(back) Subject: Re: Sydney Opera House organ From: "Johan Hermans" <j.h.o@skynet.be> Date: Thu, 26 May 2005 11:00:11 +0200   Peter Hurford on the organ of Sydney Opera House :   Yes Colin, you're right. I've had that LP as well and if for sure = contained the pieces you mention. I finally gave the LP to one of my students and bought the CD. It's a long time ago, but I believe that the CD contains entirely the same programme as the LP. Anyway, on the CD (51 minutes of music) is also the 2nd Choral of Franck and the Widor-Toccata. The Walford Davies piece is "Solemn Melody".   Regards,   Johan Hermans Hasselt, Belgium    
(back) Subject: Re: 4th and 5th manuals From: <RMB10@aol.com> Date: Thu, 26 May 2005 07:14:30 EDT   >Cool, Monty, I didn't realize you played there. It was a recital by >Dan Miller that was the last straw to get me to learn to play (in >college). Haven't been down to hear that organ yet though. (I'm >assuming I've got the right church... the big Moller).   Yes, you're correct---the biiiiiiig Moller. I was the Organist/Associate Minister of Music and Dan Miller was the Minister of Music (not organist) = while I was on staff at Calvary. The organ is fun because of the sheer size. Irv =   Lawless did his magic on the organ to get it to sound like it does after = Dan Angerstein was taken off the project by Moller. The organ is one of those =   combinations of organ and space. Unfortunately, the current regime of = staff don't like the organ or anything "churchy" so it doesn't get used like it should = be. They've gone through a series of music directors and of "organists" and no =   one since Dan and I have been there has really used the organ like it = should be used or has known how to really get the most out of it, either. They've = had people playing who have been pianists, people who never played anything = bigger than a 2 manual organ, or organ students. They have someone now who is trained, but given the track record of the church, he won't want to stay = long because they'll make it so he'll just get frustrated. The last trained = organist they had was run off by the Minister of Music. Guests are not welcome to = see or play the organ, per the church, which is quite opposite of how the policy = used to be. It's truly sad state of affairs at Calvary these days. They're struggling finanically, their membership base (the old money) has left, = and the new members who have joined don't have the financial stability to support the church like it needs to be supported.   I'm glad I left there when I did 7 1/2 years ago. It was the best thing I =   did. I was miserable, but I did have about 2 1/2 fun years presiding over = the big Moller. However, there was too much other rubbish going on behind the =   scenes to make the job enjoyable.   Monty Bennett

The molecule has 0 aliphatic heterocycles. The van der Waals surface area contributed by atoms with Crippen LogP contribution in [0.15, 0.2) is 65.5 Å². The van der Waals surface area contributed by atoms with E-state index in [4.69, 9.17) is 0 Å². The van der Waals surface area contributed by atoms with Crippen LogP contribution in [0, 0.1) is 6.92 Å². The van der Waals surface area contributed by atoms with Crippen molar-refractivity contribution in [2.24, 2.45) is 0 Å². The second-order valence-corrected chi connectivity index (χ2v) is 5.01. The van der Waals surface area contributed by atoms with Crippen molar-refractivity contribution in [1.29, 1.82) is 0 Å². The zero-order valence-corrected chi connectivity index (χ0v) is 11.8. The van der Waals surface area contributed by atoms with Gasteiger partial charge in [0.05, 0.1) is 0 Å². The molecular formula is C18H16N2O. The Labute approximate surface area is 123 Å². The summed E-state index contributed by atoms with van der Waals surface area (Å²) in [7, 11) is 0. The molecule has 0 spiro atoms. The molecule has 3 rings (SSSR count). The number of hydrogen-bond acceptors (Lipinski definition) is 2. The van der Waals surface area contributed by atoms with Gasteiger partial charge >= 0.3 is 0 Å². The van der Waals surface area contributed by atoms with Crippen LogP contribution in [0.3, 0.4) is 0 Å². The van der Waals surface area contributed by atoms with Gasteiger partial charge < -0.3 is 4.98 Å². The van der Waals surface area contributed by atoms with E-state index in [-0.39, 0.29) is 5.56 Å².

(back) Subject: Re: 4th and 5th manuals From: "jch" <opus1100@catoe.org> Date: Thu, 26 May 2005 07:46:34 -0500   Wurlitzer built 3 five manual organs which I am sure were more for theatrical emphasis rather than for use. The 5/21s where in the Marbro and Paradise Theatres on the west side of Chicago, with the theatres mere blocks apart...the competition between the Marks Bros chain (Marbro) and Balaban and Katz (Paradise) prompted the installation of two five manual instruments = in such close proximity. The other five manual (5/28) was in the Michigan Theatre in Detroit. It is located in Fred Hermes residence in Racine WI, in a big space below the house replicating a theatre. Whenever I go to a program there, I watch to see it the organist ever ventures up to that fifth manual...rarely ever happens. Of course there were two other Wurlitzer 5 manuals, the failed experiment at Dekalb by Wurlitzer to build an organ to showcase all its' pipe work and the famous Sanfilippo 5/80 Wurlitzer replication. That organ is different in the sense that the 5th manual is not just unified with the =   same ranks as the rest of the organ as in the case of the other instruments, but actually controls the antiphonal division of the organ. With theatre organs the 5th manual was mainly for show. WurliTzers most successful installations were all 4 manual instruments. Jon    
(back) Subject: Carillon Questions From: "Channing Ashbaugh" <channinga@carolina.rr.com> Date: Thu, 26 May 2005 09:13:59 -0400   Hello ,     I have some questions my questions are:   1. From the Pictures I have seen of the pictures of Arizona State Universitys Symphonic carillon this Keyboard looks like an organ console = and looks like it would be played like an organ instead of the fists and when = I look at the Guild of Carillonneurs site they say the way to play the carillon is with the fists and that the carillon has batons or levers and = is called a Clavier the Guild of carillonneurs of North America has a picture =   on their website with a person playing with his fists Isn't the Symphonic Carillon more of an organ console like what I have seen of the pictures = of the Arizona State Universitys Symphonic carillon and played more like an Organ instead of with the fists of persons hand like the picture of the carillonneur I have seen useing the fists of his hand on the Guild of carillonneurs website?   2. Was the symphonic carillon formed by being an organ and instead of everything the organ has like the Flute, Chimes, Violin , chello settings instead of it being a full organ the symphonic carillon organ looking keyboard has Flemish bells, celeste bells and harp bells?     if you know the answers please e-mail me at channing28270@yahoo.com   channing